What We Do

At Long Island Neurology Consultants, we perform a vast range of neurological tests at both our Lynbrook and Hewlett offices. Neurological testing can help speed up the diagnosis and treatment of several different neurological conditions. 

Neurological testing includes:

Magnetic Resonance Imaging (MRI)

MRI is a testing modality that uses pulses of radio wave energy and magnetic fields to image the body. MRI is highly sensitive, and can provide more specific information regarding the nervous system and other bodily organs than other testing modalities such as ultrasound, X-ray, or computed tomography (CT).

During an MRI, the area being imaged is placed inside a machine containing a powerful magnet. The images from the scan are then sent to a computer to be interpreted. In some situations, gadolinium may be used during an MRI to obtain more information. Patients with metallic objects or devices in their body may not be eligible to receive this examination. For more information on MRI and how to prepare for it, contact our team today. 

Magnetic Resonance Angiography (MRA)

Like MRI, MRA is a highly sensitive testing modality that is utilized to image blood vessels. MRA can provide more specific information about the vascular system than other testing modalities, but can be used in conjunction with these modalities at times. MRA can identify vascular problems, including aneurysms, arterial and venous blockages, arterial malformations, and injuries to the blood vessel walls. For more information about MRA, contact us today.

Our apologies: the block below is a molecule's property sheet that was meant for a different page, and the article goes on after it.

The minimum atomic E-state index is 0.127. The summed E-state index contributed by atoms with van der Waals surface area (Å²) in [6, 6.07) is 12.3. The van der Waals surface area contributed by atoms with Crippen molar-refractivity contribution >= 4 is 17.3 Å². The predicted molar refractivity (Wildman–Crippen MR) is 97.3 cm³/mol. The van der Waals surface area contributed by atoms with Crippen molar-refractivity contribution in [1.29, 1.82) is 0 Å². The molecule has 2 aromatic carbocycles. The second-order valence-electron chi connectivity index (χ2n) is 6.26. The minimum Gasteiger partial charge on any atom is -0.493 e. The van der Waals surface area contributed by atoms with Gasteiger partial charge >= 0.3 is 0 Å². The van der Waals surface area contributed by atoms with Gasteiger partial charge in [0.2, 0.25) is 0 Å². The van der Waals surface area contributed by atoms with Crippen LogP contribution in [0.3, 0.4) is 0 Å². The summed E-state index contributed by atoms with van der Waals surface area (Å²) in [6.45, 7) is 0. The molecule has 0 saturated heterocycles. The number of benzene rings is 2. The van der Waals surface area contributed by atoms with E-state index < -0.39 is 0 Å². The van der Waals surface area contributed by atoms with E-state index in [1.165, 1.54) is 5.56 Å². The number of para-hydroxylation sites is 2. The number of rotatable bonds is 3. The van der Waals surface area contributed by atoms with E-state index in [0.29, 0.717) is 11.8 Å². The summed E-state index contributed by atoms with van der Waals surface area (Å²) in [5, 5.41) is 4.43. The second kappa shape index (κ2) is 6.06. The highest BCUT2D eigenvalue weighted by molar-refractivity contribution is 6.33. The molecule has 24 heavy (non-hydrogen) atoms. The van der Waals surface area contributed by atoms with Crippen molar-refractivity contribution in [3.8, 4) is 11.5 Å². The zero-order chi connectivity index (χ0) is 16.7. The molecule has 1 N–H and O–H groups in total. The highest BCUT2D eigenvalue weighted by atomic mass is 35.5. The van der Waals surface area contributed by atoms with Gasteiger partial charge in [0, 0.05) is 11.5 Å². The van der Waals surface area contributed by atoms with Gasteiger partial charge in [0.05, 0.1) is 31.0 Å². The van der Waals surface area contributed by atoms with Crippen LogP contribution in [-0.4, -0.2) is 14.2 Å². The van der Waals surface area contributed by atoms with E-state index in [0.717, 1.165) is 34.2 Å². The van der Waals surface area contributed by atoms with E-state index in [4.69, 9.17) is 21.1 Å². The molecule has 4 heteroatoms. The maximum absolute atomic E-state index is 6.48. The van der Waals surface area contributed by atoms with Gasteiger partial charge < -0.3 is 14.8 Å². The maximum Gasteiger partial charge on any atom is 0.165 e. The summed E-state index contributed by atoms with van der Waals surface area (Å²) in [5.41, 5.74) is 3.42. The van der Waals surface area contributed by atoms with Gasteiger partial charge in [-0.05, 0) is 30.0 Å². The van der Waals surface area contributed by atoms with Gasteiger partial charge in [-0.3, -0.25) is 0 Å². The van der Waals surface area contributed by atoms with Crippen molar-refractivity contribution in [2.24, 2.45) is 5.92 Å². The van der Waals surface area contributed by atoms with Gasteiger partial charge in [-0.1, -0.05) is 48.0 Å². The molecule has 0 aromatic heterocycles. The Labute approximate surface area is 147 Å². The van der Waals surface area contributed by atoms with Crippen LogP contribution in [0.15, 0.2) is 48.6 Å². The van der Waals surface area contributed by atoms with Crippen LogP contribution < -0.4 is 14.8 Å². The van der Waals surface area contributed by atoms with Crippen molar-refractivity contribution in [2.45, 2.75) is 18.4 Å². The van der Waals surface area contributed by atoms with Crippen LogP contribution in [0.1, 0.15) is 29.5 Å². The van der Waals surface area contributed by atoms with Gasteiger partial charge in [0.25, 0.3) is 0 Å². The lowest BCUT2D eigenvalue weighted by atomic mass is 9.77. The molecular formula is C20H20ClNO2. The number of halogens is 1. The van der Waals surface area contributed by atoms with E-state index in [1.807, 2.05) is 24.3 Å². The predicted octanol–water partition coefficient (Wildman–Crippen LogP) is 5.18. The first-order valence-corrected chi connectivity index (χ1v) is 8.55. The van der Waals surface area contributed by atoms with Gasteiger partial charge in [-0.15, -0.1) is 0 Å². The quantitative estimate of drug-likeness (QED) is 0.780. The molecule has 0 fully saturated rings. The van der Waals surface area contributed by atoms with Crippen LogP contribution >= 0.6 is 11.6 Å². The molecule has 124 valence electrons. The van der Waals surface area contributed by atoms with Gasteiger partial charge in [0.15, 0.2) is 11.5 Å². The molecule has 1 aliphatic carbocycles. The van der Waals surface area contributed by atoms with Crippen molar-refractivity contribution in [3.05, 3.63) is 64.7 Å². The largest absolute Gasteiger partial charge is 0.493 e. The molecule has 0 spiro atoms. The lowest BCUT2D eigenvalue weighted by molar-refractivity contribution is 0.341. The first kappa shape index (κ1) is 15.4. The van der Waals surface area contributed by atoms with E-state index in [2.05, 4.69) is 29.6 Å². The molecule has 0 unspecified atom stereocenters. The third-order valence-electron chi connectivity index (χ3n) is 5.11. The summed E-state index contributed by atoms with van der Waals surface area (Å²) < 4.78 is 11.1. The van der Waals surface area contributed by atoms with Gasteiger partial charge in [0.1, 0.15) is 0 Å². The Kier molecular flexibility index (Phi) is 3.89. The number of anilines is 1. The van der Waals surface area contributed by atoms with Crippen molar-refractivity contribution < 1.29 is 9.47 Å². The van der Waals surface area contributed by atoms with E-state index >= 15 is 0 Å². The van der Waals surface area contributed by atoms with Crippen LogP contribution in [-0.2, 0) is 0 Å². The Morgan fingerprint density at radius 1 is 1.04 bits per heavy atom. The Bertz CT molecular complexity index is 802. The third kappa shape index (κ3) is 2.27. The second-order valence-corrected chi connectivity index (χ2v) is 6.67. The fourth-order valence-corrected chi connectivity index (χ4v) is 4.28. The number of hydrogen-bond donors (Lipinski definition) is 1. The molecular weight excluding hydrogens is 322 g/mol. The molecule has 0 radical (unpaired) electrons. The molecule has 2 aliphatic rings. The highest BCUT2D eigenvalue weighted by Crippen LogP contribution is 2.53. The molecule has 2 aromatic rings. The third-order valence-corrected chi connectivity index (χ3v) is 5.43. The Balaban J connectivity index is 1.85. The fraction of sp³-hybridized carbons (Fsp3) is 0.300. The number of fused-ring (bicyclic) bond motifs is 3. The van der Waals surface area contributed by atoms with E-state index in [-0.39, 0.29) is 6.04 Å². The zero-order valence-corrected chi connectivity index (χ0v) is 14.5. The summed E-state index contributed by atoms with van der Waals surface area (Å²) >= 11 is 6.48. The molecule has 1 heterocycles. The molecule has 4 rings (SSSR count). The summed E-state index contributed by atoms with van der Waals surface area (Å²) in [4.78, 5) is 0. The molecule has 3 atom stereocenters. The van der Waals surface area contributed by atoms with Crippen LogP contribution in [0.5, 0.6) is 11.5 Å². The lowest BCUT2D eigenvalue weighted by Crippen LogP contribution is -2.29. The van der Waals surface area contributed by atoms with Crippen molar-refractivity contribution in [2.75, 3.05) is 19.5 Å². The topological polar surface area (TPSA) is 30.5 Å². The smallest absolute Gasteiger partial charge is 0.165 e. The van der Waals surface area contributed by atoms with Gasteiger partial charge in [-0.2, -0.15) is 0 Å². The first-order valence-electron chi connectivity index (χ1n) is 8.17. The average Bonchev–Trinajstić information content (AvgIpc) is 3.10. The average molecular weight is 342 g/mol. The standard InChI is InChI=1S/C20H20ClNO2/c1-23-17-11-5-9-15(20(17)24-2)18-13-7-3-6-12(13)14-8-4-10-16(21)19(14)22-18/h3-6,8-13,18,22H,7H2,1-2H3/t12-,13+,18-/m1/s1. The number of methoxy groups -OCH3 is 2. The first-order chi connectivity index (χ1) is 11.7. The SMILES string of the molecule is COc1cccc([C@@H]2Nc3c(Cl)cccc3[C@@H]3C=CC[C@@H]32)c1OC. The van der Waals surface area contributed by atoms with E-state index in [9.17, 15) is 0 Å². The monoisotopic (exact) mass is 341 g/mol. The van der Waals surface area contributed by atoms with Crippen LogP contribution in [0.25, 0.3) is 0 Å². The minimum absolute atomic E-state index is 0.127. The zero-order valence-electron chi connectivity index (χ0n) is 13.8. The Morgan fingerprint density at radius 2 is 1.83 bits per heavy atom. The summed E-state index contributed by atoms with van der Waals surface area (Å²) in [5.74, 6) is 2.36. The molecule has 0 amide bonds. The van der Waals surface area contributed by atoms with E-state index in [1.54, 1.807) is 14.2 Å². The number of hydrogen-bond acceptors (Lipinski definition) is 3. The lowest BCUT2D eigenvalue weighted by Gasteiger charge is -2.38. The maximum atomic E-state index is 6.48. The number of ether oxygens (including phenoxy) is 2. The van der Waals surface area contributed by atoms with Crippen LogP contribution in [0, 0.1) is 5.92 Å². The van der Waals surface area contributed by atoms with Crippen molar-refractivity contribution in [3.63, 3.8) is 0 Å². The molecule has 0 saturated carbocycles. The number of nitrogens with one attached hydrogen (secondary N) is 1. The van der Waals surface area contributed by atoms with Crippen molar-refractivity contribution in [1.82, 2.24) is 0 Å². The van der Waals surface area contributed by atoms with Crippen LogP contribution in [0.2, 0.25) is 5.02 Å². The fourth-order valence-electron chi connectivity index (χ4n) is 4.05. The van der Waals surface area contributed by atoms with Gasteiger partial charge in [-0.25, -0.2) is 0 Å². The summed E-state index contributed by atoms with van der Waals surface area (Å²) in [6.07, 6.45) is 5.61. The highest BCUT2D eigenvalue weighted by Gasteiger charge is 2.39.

Electroencephalogram (EEG)

An EEG is performed to record electrical activity in the brain. Monitoring equipment can record activity through electrodes placed on the patient’s scalp. The neurologist will measure the patient’s head and put the electrodes on their scalp with a paste-like substance. An EEG usually takes between 30-45 minutes. During the test, the patient’s principal role is to remain still and relaxed. They also may be asked to hyperventilate because the activity can reveal different brain patterns. EEGs help neurologists diagnose various neurological problems, including headaches, dizziness, seizure disorders, strokes, and degenerative brain diseases. 


Electromyography/Nerve Conduction Velocities (EMG/NCV)

EMG is a diagnostic procedure offered by Long Island Neurological Consultants used to assess the health of the muscles and nerve cells controlling them. Motor neurons transmit electrical signals that cause the muscles to contract. The EMG translates the signals into sounds, graphs, or numerical values that a specialist will interpret. During an EMG, electrodes are used to detect or transmit electrical signals. 

Another part of EMG is a nerve conduction study. This test uses surface electrodes to measure the strength and speed of signals traveling between two or more points. 

EMGs can reveal dysfunction in the muscles and nerves or problems with signal transmission between the nerves and muscles. EMG results can help rule out and diagnose conditions like: